That has to count for something, right?

Right?


I'm a few days late, but wishing all you A-Z bloggers luck for the month of April!

Monday, March 28, 2016

Old Holiday, New Treat



Early in my blogging infancy, I discovered a blog called Orangette, written by a woman named Molly Wizenberg.  Her blog features food and life, and how the two intersect and I love, love, love her writing style. Shortly after I found her, Molly published a book called A Homemade Life, which I promptly pre-ordered and which happens to be my current re-read.  In the book, she intersperses evocative essays relating to events in her life, followed by a recipe or two connected to the story. What more can I say except the woman writes from her heart, and in doing so, she reaches out to mine…along with, well, my tummy. 

Molly reminds me that I cook not only for the pleasure it gives me, but because beloved recipes connect me with the people and times I can no longer touch.  It's as if, through food, I can almost taste my way back.  I carried that theme forward this weekend when I made my Grandmother’s recipe for double-boiler scrambled eggs, as I do on Easter Sunday every year.  When I sat down for a plate of luxurious, soft scrambled eggs, for a moment I was present again at a mahogany dining table surrounded by my five siblings and my parents, with my grandmother reigning at the head. Later in the day, I roasted sweet potatoes to mash as a side to the pork tenderloin I served for dinner. That conjured up my late father-in-law, describing how when he was a kid, the street vendors in New Jersey sold hot, roasted sweet potatoes from a cart, and how he ate them as a snack. 
 
Then, there was the lemon cake.   

It was a strange Easter for us.  Our daughter is away.  Our next door relatives were elsewhere too, and the rest of our extended family went off in different directions, so at our house Easter dinner ended up including my husband, his mother and me.  A table set for three felt strange to all of us, and I suppose I wanted to do something to make the day more special for my mother-in-law.  Her mother, who was probably one of the kindest people ever born, made a lemon cake that is legendary in the family…but, for whatever reason, I don’t have the recipe.  Now though, I have Molly Wizenberg’s, which I served with a coulis I made with blueberries I picked last summer and froze.  That one dessert rocketed me back to the deep-set  eyes of Grandma Rogers, as well as the hot day last July when I stood on the shady side of the bushes. There were so many berries, I picked until my bucket, slung around my neck with a rope, hung heavy from my shoulders.. But the best part was this.  When I served the plate of lemon cake, my eighty-three-year-old mother-in-law took a bite and said, "This is delicious.  This makes me think of my mother.  She used to make a good lemon cake."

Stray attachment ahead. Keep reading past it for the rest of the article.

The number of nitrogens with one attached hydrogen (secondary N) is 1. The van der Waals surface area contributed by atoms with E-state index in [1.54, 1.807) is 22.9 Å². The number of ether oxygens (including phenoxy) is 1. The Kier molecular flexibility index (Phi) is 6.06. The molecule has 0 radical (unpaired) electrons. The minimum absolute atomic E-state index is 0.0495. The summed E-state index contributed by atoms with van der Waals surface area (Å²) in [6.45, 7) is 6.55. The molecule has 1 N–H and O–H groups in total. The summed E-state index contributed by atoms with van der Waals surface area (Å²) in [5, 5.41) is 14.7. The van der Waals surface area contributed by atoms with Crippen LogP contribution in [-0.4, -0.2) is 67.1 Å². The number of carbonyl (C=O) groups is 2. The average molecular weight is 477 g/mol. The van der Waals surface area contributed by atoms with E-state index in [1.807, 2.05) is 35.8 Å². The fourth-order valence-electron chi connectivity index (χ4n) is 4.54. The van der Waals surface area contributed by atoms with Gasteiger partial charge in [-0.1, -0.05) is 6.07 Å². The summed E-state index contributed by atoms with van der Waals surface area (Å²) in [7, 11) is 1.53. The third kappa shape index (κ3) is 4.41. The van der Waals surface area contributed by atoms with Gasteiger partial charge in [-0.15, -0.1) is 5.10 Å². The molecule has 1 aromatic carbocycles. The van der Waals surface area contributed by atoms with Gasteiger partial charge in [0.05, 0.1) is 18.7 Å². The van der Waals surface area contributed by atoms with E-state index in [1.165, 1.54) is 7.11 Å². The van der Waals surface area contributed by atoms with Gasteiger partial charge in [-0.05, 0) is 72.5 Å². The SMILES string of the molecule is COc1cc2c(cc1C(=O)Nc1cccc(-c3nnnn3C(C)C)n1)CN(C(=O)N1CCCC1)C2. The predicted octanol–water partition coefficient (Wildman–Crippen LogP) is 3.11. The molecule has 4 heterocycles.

The combination of memory and food was entirely yummy, and let’s just say the dessert fed all of our hearts. Thanks to Molly, I’m pretty sure I just served up a new Easter tradition.



I’m not sure of the etiquette or (legality) of posting a recipe from Molly’s book here, but it seems others aren’t worried.  If you want to make her French-style YogurtCake with Lemon, here’s a link.  In addition, you can find the  coulis recipe here. For some reason the coulis page takes a long time to load...so if you have problems, cut and paste the address into your browser. http://www.fabulousfoods.com/recipes/blueberry-coulis
 

Monday, March 21, 2016

Glass Half Full


Late snow weaves white cloth
Hearty daffodils poke through
Sewing us to spring

Monday, March 14, 2016

Time Travel



























Where was I last week?  It’s a long story…a sixteen-hour car ride story, but I’ll condense it.  We took a road trip to Charleston, SC for, well, I’ll call it family business. Mission accomplished, we put on our rally caps and did what three self-respecting tourists with less than twenty-four waking-hours together in a city must do.  We visited an island, took a carriage ride, walked through the market, strolled the waterfront, stopped for a drink, went out to dinner, and toured a plantation before two out of the three of us flew home.  Out of all of that, this is my favorite picture…the view from an original 1740 window of Drayton Hall, a “stabilized” (not renovated) plantation on the Ashley River.  

Less than a week later, I can assure you that sixteen hours in a compact car is entirely too long, but twenty-four hours in Charleston is way to short. The good (?) news?  We’ll be doing at least one, but likely two, return trips.

Can anyone explain to me why shrimp and grits never made it north of Virginia? I feel cheated.